Donald Trump's controversial remarks about Charlottesville has House Democrats calling for presidential censure.

House Minority Leader, Nancy Pelosi, D-Calif., endorsed a resolution introduced Friday by Democratic Reps. Jerry Nadler of New York, Bonnie Watson Coleman of New Jersey, and Pramila Jayapal of Washington to censure Trump.

"The President's repulsive defense of white supremacists demands that Congress act to defend our American values," Pelosi said in a statement.

The resolution has been co-sponsored by nearly 80 members of Congress and cites specific actions the representatives believe are reason for censure:

  • Whereas President Donald Trump’s immediate public comments rebuked “many sides” for the violence in Charlottesville, Virginia, and failed to specifically condemn the ‘Unite the Right’ rally or cite the white supremacist, neo-Nazi gathering as responsible for actions of domestic terrorism.
  • Whereas President Donald Trump has surrounded himself with, and cultivated the influence of, senior advisors and spokespeople who have long histories of promoting white nationalist, alt-Right, racist and anti-Semitic principles and policies within the country.
  • Whereas President Donald Trump has failed to provide adequate condemnation and assure the American people of his resolve to opposing domestic terrorism.

But what exactly is censure?

In the U.S., censure is a formal statement of disapproval, also known as a condemnation or denouncement, of a public official such a senator, judge or the president, according to the U.S. Senate website.

In other words, it's a public shaming.

A censure is less severe than impeachment and doesn't remove a public official from office but it can affect an official's relationship with the Senate and taint their reputation.

What's the process for censure?

Unlike the process of impeachment, the U.S. Constitution doesn't specifically state a procedure for censure. However, Article 1, Section 5, Clause 2 reads:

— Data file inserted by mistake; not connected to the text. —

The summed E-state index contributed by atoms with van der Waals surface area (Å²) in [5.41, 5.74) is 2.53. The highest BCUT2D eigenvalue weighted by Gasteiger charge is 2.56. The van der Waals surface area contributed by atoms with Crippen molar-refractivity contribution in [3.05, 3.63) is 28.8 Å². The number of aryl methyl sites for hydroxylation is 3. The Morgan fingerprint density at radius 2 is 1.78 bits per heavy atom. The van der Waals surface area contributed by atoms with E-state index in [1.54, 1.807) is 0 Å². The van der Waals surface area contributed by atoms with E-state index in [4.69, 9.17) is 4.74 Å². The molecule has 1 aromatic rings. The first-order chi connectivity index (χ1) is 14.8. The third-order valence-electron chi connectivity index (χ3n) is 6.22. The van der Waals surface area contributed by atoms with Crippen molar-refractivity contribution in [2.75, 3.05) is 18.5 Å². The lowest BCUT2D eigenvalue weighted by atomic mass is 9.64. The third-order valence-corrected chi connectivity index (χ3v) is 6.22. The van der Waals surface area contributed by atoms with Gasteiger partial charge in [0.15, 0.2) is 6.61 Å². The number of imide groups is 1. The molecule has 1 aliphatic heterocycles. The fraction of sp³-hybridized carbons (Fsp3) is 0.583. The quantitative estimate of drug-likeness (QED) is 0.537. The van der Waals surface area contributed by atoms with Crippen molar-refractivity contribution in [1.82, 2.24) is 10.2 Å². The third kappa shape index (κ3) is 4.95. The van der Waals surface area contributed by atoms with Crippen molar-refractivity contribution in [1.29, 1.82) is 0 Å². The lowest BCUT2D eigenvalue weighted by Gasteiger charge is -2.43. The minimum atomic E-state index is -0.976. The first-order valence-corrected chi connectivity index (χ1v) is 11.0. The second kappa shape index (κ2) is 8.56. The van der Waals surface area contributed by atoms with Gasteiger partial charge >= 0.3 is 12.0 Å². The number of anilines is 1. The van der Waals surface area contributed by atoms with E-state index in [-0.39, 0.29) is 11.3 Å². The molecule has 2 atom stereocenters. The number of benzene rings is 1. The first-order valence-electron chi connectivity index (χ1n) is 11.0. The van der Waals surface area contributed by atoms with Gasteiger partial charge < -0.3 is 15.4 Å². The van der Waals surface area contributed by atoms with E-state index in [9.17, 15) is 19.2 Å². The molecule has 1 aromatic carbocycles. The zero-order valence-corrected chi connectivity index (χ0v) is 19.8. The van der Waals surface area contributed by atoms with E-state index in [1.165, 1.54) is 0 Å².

"Each House may determine the Rules of its Proceedings, punish its Members for disorderly Behaviour, and, with the Concurrence of two thirds, expel a Member."

Censure can be adopted through a resolution, which is a written motion that expresses an opinion or will of a legislative body. Resolutions can take a stance in matters of public policy or, serve a purpose in internal and administrative purposes, as would be the case in a presidential censure.

A resolution can be introduced, debated or voted on by the House, the Senate or both chambers at the same time. It can also be introduced as jointly, in a concurrent resolution.

The resolution would have to gain enough support to be brought to the floor for a vote.

Have censures been used on other U.S. presidents?

The only president in history to have been censured was Andrew Jackson on March 28, 1834, according to the U.S. Senate website.

During the second year of his second term of presidency, the Senate demanded Jackson turn over documents regarding his veto against an act to re-charter the Bank of the United States but Jackson refused.

Jackson had vetoed the motion two years before he was asked for the papers. The veto became an issue during his 1832 reelection campaign, when he defeated Senator Henry Clay, according to the U.S. Senate site.

After the election, Jackson moved to withdraw federal deposits from that bank but a new Congress convened in 1833 and Clay's anti-administration coalition in the Senate held an eight-vote majority over Jackson's fellow Democrats.

Clay challenged Jackson on the bank issues and then led the decision to censure Jackson. After 10 weeks of debate, the Senate voted 26 to 20 to censure the president for assuming power not conferred by the Constitution, according to the U.S. Senate website.

Jackson protested his censure and the Senate responded by refusing to print the president's message in its journal. The censure was expunged three years later in 1837, when the Democratic party regained control of the Senate.

Since 1798, the Senate has censured nine Senators.